ALLY McCoist has concluded his agreement on a reduced terms contract as Rangers manager but is still waiting to discover how cost-cutting measures at the Ibrox club will affect his first team squad.
Recently appointed chief executive Graham Wallace held talks with McCoist this week as he looks to address the financial problems at Rangers, who reported a loss of £14.4 million in their annual accounts last year. Wallace told the club’s annual general meeting in December that their current operating structure was too high for one playing in the Scottish Premiership, let alone League 1 where they are this season.
McCoist had previously stated his willingness to re-negotiate his own contract, which the club’s annual report revealed earned him £825,000 a year. He is understood to have taken a cut of around 50 per cent, which was confirmed at his meeting with Wallace. “It’s all done and agreed with Graham, so it’s sorted,” said McCoist. He now remains hopeful of reaching common ground with Wallace regarding the size and cost-base of the club’s playing staff as Rangers attempt to return to the top flight of Scottish football in 18 months’ time.
“I had a lengthy meeting with Graham,” added McCoist. “The vast majority of it was just the two of us and the discussions are ongoing. There is nothing concrete – nothing is set in stone. He hasn’t told me I need to sell players or get rid of them.
“It was just an overall view of the football side and we will meet again next week. When there is something to say, we will do that. But there was no ‘You need to sell this one or that one’, or ‘You need to cut this by that’. It wasn’t like that at all.
“Graham said at the agm that there would need to be cuts, so that’s fine. He’s made that public. He hasn’t made it known to me where those cuts are going to take place, and in what shape or form. Graham is aware that in an ideal world we would be building a team and a squad for next season and hopefully the years after. It would make sense to Graham and he has said that, contrary to what people have said, just cutting and selling is not the right way to go about it in terms of the progression of the club, the team and the squad going forward.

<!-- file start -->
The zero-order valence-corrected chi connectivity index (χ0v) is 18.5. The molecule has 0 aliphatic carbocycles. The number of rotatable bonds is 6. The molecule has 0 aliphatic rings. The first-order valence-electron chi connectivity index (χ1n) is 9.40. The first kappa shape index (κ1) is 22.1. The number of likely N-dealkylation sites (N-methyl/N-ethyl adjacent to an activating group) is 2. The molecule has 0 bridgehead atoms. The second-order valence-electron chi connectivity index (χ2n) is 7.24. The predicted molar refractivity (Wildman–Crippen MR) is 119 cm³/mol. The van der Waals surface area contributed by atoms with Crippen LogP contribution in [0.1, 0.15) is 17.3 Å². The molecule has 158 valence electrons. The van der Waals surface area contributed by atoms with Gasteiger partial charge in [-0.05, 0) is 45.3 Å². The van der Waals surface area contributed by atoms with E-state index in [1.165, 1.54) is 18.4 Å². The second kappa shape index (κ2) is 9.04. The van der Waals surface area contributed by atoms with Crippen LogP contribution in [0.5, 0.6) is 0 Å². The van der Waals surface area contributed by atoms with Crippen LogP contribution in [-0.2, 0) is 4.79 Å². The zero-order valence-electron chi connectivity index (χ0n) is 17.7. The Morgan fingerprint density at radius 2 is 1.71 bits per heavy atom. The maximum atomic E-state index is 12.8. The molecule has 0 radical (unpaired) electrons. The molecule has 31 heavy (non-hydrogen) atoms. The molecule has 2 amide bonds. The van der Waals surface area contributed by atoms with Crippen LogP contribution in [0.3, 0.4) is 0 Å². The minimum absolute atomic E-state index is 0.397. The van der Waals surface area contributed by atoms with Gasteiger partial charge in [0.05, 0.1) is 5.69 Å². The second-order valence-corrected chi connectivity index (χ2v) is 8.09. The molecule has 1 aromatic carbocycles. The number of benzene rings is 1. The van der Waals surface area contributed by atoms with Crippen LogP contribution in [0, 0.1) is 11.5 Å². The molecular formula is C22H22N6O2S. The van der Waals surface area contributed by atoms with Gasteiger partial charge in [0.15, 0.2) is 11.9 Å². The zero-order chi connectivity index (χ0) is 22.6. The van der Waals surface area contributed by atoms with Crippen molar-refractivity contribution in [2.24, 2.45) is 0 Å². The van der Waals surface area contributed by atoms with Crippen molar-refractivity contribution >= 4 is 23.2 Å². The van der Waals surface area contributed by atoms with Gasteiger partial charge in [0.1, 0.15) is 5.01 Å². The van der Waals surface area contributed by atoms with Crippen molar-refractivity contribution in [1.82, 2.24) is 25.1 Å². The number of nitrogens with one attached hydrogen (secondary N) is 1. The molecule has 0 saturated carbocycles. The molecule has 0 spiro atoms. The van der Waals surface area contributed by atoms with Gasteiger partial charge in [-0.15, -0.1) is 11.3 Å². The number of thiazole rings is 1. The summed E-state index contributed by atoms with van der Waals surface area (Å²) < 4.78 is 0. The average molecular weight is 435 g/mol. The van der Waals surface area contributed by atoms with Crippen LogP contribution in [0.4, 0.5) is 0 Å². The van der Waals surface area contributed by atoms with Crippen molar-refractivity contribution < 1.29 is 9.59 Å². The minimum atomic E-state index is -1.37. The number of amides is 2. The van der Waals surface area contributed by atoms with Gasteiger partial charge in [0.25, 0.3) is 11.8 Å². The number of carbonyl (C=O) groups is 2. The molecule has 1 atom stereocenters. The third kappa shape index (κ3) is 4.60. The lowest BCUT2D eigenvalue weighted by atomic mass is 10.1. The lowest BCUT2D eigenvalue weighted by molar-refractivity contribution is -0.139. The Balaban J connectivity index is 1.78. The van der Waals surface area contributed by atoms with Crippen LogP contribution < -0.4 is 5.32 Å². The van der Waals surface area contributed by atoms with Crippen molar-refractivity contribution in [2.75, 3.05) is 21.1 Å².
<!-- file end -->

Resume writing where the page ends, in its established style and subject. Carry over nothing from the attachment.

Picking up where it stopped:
“He’s aware of what could have an adverse effect as much as a positive effect – short-term and in a longer-term situation. We sat and spoke football, talked about where we are and where we were. We also spoke about where we definitely need to be long term. It’s just a matter of getting the right ingredients to finish that off.
“If you need to take one step back to take two or three forward again, that will be Graham’s decision. Without stating the obvious, we can’t go down the same road we were in before. The stability of the club moving forward is of paramount importance to the staff and the fans.
“The fact there was nothing concrete coming out the first meeting would indicate the importance of the situation. Graham is certainly fully aware of how important the decisions made just now will be for the short, medium and long term.”
As he continues to wrestle with the fall-out from Rangers’ financial collapse, McCoist also expressed his sympathy for his Hearts counterpart Gary Locke as the Tynecastle club retain hopes of being allowed to recruit new players this month despite their current transfer embargo. The SPFL board are due to meet on Monday when their response to any new request from Hearts’ administrators BDO to sign players under “exceptional circumstances”. But although McCoist empathises with the difficulties being faced by Locke, he believes the SPFL are unlikely to relax their position.
“I think they (the SPFL) have to show consistency with their decisions and they will probably do that,” said McCoist. “That’s not me saying they shouldn’t help Hearts, I just think they have to show a level of consistency and you’ll probably find St Mirren, Kilmarnock and Ross County supporters think exactly the same. I’ve got massive amounts of sympathy for Gary, Billy Brown and the Hearts players and staff. I think their boys are doing really, really well in the circumstances. Whether the authorities are getting it right with the punishments for administration is up for debate.
“I think a transfer embargo hurts more than a points deduction. We are in a different situation from Hearts and Gary might see it differently. But we could have got away with a 15-point deduction last year, because we won our division by 24 points.”